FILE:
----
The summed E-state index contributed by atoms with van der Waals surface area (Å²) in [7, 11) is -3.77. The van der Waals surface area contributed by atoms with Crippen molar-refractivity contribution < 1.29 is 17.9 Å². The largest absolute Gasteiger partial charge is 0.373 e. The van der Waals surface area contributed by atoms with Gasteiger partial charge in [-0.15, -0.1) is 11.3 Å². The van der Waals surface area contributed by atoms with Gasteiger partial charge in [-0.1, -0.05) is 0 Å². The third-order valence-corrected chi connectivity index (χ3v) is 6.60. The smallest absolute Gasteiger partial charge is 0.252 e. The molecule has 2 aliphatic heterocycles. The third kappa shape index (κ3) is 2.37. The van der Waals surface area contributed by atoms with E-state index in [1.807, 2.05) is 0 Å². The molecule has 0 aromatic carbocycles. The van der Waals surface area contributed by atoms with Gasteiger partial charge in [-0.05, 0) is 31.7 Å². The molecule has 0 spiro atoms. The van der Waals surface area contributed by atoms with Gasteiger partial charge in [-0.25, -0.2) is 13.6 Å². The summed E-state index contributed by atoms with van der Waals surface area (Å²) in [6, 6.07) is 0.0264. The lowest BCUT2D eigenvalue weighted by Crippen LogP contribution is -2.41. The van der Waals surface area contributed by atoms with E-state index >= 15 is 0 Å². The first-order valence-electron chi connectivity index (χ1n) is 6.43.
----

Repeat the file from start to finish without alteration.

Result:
The summed E-state index contributed by atoms with van der Waals surface area (Å²) in [7, 11) is -3.77. The van der Waals surface area contributed by atoms with Crippen molar-refractivity contribution < 1.29 is 17.9 Å². The largest absolute Gasteiger partial charge is 0.373 e. The van der Waals surface area contributed by atoms with Gasteiger partial charge in [-0.15, -0.1) is 11.3 Å². The van der Waals surface area contributed by atoms with Gasteiger partial charge in [-0.1, -0.05) is 0 Å². The third-order valence-corrected chi connectivity index (χ3v) is 6.60. The smallest absolute Gasteiger partial charge is 0.252 e. The molecule has 2 aliphatic heterocycles. The third kappa shape index (κ3) is 2.37. The van der Waals surface area contributed by atoms with E-state index in [1.807, 2.05) is 0 Å². The molecule has 0 aromatic carbocycles. The van der Waals surface area contributed by atoms with Gasteiger partial charge in [-0.05, 0) is 31.7 Å². The molecule has 0 spiro atoms. The van der Waals surface area contributed by atoms with Gasteiger partial charge in [-0.25, -0.2) is 13.6 Å². The summed E-state index contributed by atoms with van der Waals surface area (Å²) in [6, 6.07) is 0.0264. The lowest BCUT2D eigenvalue weighted by Crippen LogP contribution is -2.41. The van der Waals surface area contributed by atoms with E-state index >= 15 is 0 Å². The first-order valence-electron chi connectivity index (χ1n) is 6.43.